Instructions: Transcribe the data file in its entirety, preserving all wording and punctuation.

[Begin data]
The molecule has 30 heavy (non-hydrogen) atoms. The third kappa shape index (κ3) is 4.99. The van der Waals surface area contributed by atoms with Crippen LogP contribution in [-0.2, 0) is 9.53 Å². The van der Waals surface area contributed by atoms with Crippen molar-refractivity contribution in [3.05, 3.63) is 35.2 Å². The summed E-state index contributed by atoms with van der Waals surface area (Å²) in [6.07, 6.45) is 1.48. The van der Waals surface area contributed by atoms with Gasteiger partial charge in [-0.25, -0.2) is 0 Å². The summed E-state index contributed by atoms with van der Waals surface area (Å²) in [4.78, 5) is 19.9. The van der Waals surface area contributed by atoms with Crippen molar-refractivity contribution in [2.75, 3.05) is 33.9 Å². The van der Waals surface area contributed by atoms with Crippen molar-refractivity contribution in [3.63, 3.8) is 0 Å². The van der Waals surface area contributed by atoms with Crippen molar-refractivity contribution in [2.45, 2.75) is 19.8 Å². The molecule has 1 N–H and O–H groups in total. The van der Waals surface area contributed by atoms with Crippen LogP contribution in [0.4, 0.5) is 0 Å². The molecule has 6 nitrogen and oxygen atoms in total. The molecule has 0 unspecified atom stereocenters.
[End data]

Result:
The molecule has 30 heavy (non-hydrogen) atoms. The third kappa shape index (κ3) is 4.99. The van der Waals surface area contributed by atoms with Crippen LogP contribution in [-0.2, 0) is 9.53 Å². The van der Waals surface area contributed by atoms with Crippen molar-refractivity contribution in [3.05, 3.63) is 35.2 Å². The summed E-state index contributed by atoms with van der Waals surface area (Å²) in [6.07, 6.45) is 1.48. The van der Waals surface area contributed by atoms with Gasteiger partial charge in [-0.25, -0.2) is 0 Å². The summed E-state index contributed by atoms with van der Waals surface area (Å²) in [4.78, 5) is 19.9. The van der Waals surface area contributed by atoms with Crippen molar-refractivity contribution in [2.75, 3.05) is 33.9 Å². The van der Waals surface area contributed by atoms with Crippen molar-refractivity contribution in [3.63, 3.8) is 0 Å². The van der Waals surface area contributed by atoms with Crippen molar-refractivity contribution in [2.45, 2.75) is 19.8 Å². The molecule has 1 N–H and O–H groups in total. The van der Waals surface area contributed by atoms with Crippen LogP contribution in [0.4, 0.5) is 0 Å². The molecule has 6 nitrogen and oxygen atoms in total. The molecule has 0 unspecified atom stereocenters.